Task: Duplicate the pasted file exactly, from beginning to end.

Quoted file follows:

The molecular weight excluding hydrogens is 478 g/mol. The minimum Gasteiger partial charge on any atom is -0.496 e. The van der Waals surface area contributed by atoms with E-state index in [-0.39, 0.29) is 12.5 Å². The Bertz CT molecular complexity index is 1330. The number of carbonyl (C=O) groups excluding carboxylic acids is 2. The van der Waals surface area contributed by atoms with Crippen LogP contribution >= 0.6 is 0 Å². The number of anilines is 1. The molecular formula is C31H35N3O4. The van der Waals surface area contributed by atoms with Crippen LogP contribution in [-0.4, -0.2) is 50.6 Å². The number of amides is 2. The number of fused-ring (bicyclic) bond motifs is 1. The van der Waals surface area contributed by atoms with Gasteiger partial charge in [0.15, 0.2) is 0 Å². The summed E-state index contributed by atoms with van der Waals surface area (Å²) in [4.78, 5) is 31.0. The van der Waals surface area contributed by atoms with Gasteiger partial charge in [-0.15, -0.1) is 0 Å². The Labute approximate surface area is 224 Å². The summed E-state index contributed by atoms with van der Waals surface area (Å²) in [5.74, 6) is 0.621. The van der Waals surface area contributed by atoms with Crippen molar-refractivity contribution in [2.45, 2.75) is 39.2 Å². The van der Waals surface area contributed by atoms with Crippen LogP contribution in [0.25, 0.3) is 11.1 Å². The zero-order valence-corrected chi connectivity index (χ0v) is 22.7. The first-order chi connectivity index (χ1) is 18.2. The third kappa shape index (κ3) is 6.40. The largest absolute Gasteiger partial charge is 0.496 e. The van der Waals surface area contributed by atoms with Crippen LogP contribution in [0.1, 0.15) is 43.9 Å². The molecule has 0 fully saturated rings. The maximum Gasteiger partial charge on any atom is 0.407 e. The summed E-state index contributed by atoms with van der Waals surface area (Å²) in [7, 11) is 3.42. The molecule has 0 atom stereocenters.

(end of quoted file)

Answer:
The molecular weight excluding hydrogens is 478 g/mol. The minimum Gasteiger partial charge on any atom is -0.496 e. The van der Waals surface area contributed by atoms with E-state index in [-0.39, 0.29) is 12.5 Å². The Bertz CT molecular complexity index is 1330. The number of carbonyl (C=O) groups excluding carboxylic acids is 2. The van der Waals surface area contributed by atoms with Crippen LogP contribution >= 0.6 is 0 Å². The number of anilines is 1. The molecular formula is C31H35N3O4. The van der Waals surface area contributed by atoms with Crippen LogP contribution in [-0.4, -0.2) is 50.6 Å². The number of amides is 2. The number of fused-ring (bicyclic) bond motifs is 1. The van der Waals surface area contributed by atoms with Gasteiger partial charge in [0.15, 0.2) is 0 Å². The summed E-state index contributed by atoms with van der Waals surface area (Å²) in [4.78, 5) is 31.0. The van der Waals surface area contributed by atoms with Gasteiger partial charge in [-0.15, -0.1) is 0 Å². The Labute approximate surface area is 224 Å². The summed E-state index contributed by atoms with van der Waals surface area (Å²) in [5.74, 6) is 0.621. The van der Waals surface area contributed by atoms with Crippen molar-refractivity contribution in [2.45, 2.75) is 39.2 Å². The van der Waals surface area contributed by atoms with Crippen LogP contribution in [0.25, 0.3) is 11.1 Å². The zero-order valence-corrected chi connectivity index (χ0v) is 22.7. The first-order chi connectivity index (χ1) is 18.2. The third kappa shape index (κ3) is 6.40. The largest absolute Gasteiger partial charge is 0.496 e. The van der Waals surface area contributed by atoms with Crippen LogP contribution in [0.1, 0.15) is 43.9 Å². The molecule has 0 fully saturated rings. The maximum Gasteiger partial charge on any atom is 0.407 e. The summed E-state index contributed by atoms with van der Waals surface area (Å²) in [7, 11) is 3.42. The molecule has 0 atom stereocenters.